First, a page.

SUNDAY MAGAZINE

One piano only

Sir Elton John ... hasn't faded away.

Sir Elton John ... hasn't faded away.  

As the evening in Bangalore came to an end, MUKUND PADMANABHAN couldn't help feeling the really remarkable thing about Elton John is that he is still doing what he knows best ... making music.

IT could well have been a chartered flight. Aboard the aircraft bound from Chennai to Bangalore, I am astonished by the number of people I know bound for the Elton John concert. "Are you coming for this too?" they ask.

Of course, I am. But which Elton John concert am I going to? The truth is I don't really know. Am I going to listen to the flamboyant rock 'n roller of the 1970s who belted sharp and clever tunes such as "Honky Cat" and "Your Song" and who made a place for the piano in a medium dominated by guitars? Is this going to be about the man who, in the mid and late 1980s, dipped more and more into fruity and forgettable pop (and sometimes into sheer schlock) to notch up hit single after hit single including such mawkish pap as "Sacrifice" and that cloying lament about love in the time of Cold War, "Nikita". Or am I there to witness the more recent avatars of this 56-year old, as the official mourner of Princess Diana and the score in lucrative Disney animations, both of which have furthered his musical popularity even as they have possibly diminished his musical reputation?

On arriving at Bangalore's Palace Grounds, I discover the question was not merely which Elton John rock concert I was going to. Rather, whether I am going to a rock concert at all. A `VIP enclosure' which ringed the stage seemed erected partly to act like a cordon sanitaire and partly to satisfy the fetish for social exclusivity. You couldn't buy your way into this neck of the woods. Entry was available only through acquisition of unadvertised tickets sold or given away to select customers.

But my perplexity went well beyond the lack of easy egalitarianism. Plastic chairs were strung out in neat lines all over the ground. Chairs at an open air rock concert?! Could they really be serious?! Yes they were. But the reason for stripping the event of the informality and unceremoniousness of a regulation rock concert became quickly evident.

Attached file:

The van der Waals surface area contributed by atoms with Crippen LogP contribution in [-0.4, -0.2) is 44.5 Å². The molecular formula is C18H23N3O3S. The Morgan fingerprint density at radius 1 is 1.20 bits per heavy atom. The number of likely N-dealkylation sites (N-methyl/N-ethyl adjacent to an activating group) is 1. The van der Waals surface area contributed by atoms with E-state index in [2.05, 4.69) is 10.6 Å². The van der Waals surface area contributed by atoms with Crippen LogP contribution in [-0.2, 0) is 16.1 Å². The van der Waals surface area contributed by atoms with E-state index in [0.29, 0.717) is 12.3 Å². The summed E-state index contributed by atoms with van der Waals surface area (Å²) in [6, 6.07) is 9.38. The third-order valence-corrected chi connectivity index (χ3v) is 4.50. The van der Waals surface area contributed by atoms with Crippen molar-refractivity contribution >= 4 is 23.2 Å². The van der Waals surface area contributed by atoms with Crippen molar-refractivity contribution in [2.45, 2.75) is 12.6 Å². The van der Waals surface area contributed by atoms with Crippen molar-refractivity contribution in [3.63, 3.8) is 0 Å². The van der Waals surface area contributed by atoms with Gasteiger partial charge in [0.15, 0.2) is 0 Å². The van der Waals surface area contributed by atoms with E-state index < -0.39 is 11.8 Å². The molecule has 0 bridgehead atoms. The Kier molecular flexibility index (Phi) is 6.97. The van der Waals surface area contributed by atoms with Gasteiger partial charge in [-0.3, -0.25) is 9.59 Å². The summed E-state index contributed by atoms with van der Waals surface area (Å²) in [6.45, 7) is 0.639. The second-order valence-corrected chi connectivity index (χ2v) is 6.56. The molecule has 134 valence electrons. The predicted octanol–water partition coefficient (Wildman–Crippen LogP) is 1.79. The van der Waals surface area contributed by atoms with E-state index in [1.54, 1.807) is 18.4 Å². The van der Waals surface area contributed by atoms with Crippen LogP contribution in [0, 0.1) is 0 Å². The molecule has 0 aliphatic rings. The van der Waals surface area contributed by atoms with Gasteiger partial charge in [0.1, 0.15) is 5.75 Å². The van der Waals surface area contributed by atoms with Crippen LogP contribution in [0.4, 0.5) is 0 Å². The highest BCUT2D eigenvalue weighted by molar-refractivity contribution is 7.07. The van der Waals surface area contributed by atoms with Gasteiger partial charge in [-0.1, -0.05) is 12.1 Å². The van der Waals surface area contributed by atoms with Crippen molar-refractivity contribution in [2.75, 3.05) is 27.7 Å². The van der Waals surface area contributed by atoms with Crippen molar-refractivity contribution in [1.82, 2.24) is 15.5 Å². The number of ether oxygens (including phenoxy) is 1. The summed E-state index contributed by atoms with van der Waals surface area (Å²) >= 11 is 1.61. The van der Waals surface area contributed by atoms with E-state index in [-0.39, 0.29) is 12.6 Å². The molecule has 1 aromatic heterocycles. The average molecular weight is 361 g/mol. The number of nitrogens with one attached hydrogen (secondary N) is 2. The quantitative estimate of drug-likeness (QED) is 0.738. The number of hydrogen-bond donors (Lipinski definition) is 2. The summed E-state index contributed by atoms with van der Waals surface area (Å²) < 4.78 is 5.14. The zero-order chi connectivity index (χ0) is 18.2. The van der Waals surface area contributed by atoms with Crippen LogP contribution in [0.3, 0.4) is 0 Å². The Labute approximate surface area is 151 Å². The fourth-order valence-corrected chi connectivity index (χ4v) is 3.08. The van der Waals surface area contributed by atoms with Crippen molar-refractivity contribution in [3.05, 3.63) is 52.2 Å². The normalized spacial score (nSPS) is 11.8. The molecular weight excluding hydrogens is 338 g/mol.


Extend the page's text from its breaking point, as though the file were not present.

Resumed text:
Sir Elton is to perform without his band. The only thing in musical tow is his custom-built piano. Perhaps, I should have known this, but there were a whole load of others extremely disappointed he didn't have the full back up. It's not hard to see why the confusion arose. A concert billed "One Night Only" is reflexively associated with his recent greatest hits collection of the same name. This being a live recording of a gig with a nine member band at New York's Madison Avenue. Shouldn't "solo" have been prominently featured in advertisements of the Bangalore show? Wouldn't it have been more transparently billed as "One Piano Only"?

Switching from a "rock concert" to a "concert hall" frame of mind is not easy. But it is unavoidable and the passage is eased by an austere, almost ascetic, rendition of "Your Song" which radiates a spartan beauty. From here on, the music takes on a diverse character, reflecting a career which has spanned a little more than three decades, during which Elton John has reinvented himself more than once. He dips (though not evenly) into the music of each period, has a little bit of everything for everybody.

But it's going to be a quiet kind of evening, better suited, one cannot help thinking, to the stillness of an indoor auditorium rather than the distractions of scraping chairs, shuffling feet and vendors of snacks. In his suit of silver-lined crystal blue, the florid rock star — whose on-stage costumes have variously included ostrich feathers, Donald Duck costumes and oversized spectacles that spell his name in lights — is soberly attired by his own standards.

The best part of the show comes some half a dozen songs into the programme when, after getting through with "Daniel", that plainitive cry about brotherly demise, he does a wonderful version of "Honky Cat" — the jerky syncopated jazz-based rhythm carried through in a brilliant lengthy coda that is absent in the original. A spirited version of "Rocket Man" follows and is met by well-deserved applause, but it is clear by now that, in this mix of ballad and rock n' roll, some tunes are better adapted for solo than others. (Is this why he does not play what is possibly his best known song, the heavily orchestrated "Goodbye Yellow Brick Road"?).

"Bennie And The Jets", with its percussion-like beat, holds up well and "Crocodile Rock" has the audience singing along. But there are many pieces, notably "I'm Still Standing", where one couldn't help feeling that the piano simply couldn't fill in for the other instruments. On a second encore, the show ends sentimentally with the "Circle Of Life" track from "The Lion King".

A quick Elton John in Bangalore audit? Exactly as one might expect — very good when he is playing his early music, overly soppy and sentimental when he is doing much of what came later. But as the evening is over, you cannot help feeling that the really remarkable thing is that he is still making music (and popular music at that) more than three decades after "Your Song" crept up the record charts in 1970. It's been a period during which he's had a throat operation performed, a pacemaker installed, his hair transplanted, his sexuality redefined and periodic trouble with drugs, booze and bulimia. Sir Elton's real triumph is that, to echo one of his own songs, he's still standing ... while most others have simply faded away.

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